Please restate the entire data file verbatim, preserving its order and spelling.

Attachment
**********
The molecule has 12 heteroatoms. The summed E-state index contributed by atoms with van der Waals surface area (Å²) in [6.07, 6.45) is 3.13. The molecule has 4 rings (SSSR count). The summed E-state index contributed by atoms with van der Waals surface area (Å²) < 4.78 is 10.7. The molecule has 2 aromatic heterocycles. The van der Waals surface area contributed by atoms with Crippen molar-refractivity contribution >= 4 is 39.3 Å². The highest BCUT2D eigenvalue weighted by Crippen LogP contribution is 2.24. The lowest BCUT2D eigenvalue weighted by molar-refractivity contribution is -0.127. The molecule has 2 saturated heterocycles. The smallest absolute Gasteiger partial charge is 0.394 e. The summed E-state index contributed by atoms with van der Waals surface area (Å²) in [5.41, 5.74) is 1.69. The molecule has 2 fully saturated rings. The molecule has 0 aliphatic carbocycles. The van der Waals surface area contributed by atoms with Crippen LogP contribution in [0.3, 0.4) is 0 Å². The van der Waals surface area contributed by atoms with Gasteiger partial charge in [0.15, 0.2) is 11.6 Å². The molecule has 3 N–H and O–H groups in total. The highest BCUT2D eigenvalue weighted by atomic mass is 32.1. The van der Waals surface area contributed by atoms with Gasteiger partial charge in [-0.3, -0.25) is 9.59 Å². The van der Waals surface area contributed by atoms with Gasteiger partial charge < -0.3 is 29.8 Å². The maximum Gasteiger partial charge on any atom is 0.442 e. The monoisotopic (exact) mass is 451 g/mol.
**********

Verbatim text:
The molecule has 12 heteroatoms. The summed E-state index contributed by atoms with van der Waals surface area (Å²) in [6.07, 6.45) is 3.13. The molecule has 4 rings (SSSR count). The summed E-state index contributed by atoms with van der Waals surface area (Å²) < 4.78 is 10.7. The molecule has 2 aromatic heterocycles. The van der Waals surface area contributed by atoms with Crippen molar-refractivity contribution >= 4 is 39.3 Å². The highest BCUT2D eigenvalue weighted by Crippen LogP contribution is 2.24. The lowest BCUT2D eigenvalue weighted by molar-refractivity contribution is -0.127. The molecule has 2 saturated heterocycles. The smallest absolute Gasteiger partial charge is 0.394 e. The summed E-state index contributed by atoms with van der Waals surface area (Å²) in [5.41, 5.74) is 1.69. The molecule has 2 fully saturated rings. The molecule has 0 aliphatic carbocycles. The van der Waals surface area contributed by atoms with Crippen LogP contribution in [0.3, 0.4) is 0 Å². The van der Waals surface area contributed by atoms with Gasteiger partial charge in [0.15, 0.2) is 11.6 Å². The molecule has 3 N–H and O–H groups in total. The highest BCUT2D eigenvalue weighted by atomic mass is 32.1. The van der Waals surface area contributed by atoms with Gasteiger partial charge in [-0.3, -0.25) is 9.59 Å². The van der Waals surface area contributed by atoms with Gasteiger partial charge < -0.3 is 29.8 Å². The maximum Gasteiger partial charge on any atom is 0.442 e. The monoisotopic (exact) mass is 451 g/mol.